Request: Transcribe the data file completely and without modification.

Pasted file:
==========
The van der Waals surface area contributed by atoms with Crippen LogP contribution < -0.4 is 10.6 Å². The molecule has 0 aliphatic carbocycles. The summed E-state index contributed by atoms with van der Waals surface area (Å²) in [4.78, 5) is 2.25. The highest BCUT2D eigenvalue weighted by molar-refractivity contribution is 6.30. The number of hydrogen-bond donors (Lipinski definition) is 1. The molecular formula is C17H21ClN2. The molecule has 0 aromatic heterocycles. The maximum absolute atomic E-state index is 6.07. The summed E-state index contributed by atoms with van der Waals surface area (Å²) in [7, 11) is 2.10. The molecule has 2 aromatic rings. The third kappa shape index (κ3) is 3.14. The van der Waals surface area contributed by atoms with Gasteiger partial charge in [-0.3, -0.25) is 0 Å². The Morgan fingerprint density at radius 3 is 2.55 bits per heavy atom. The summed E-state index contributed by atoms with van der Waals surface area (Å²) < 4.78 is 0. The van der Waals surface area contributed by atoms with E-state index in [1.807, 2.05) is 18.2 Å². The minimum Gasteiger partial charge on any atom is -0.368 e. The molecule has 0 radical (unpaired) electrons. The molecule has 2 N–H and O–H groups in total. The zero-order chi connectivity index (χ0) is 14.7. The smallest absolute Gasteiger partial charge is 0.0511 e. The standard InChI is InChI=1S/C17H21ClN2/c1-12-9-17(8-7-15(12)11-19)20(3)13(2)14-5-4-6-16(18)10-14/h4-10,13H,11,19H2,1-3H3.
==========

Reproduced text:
The van der Waals surface area contributed by atoms with Crippen LogP contribution < -0.4 is 10.6 Å². The molecule has 0 aliphatic carbocycles. The summed E-state index contributed by atoms with van der Waals surface area (Å²) in [4.78, 5) is 2.25. The highest BCUT2D eigenvalue weighted by molar-refractivity contribution is 6.30. The number of hydrogen-bond donors (Lipinski definition) is 1. The molecular formula is C17H21ClN2. The molecule has 0 aromatic heterocycles. The maximum absolute atomic E-state index is 6.07. The summed E-state index contributed by atoms with van der Waals surface area (Å²) in [7, 11) is 2.10. The molecule has 2 aromatic rings. The third kappa shape index (κ3) is 3.14. The van der Waals surface area contributed by atoms with Gasteiger partial charge in [-0.3, -0.25) is 0 Å². The Morgan fingerprint density at radius 3 is 2.55 bits per heavy atom. The summed E-state index contributed by atoms with van der Waals surface area (Å²) < 4.78 is 0. The van der Waals surface area contributed by atoms with E-state index in [1.807, 2.05) is 18.2 Å². The minimum Gasteiger partial charge on any atom is -0.368 e. The molecule has 0 radical (unpaired) electrons. The molecule has 2 N–H and O–H groups in total. The zero-order chi connectivity index (χ0) is 14.7. The smallest absolute Gasteiger partial charge is 0.0511 e. The standard InChI is InChI=1S/C17H21ClN2/c1-12-9-17(8-7-15(12)11-19)20(3)13(2)14-5-4-6-16(18)10-14/h4-10,13H,11,19H2,1-3H3.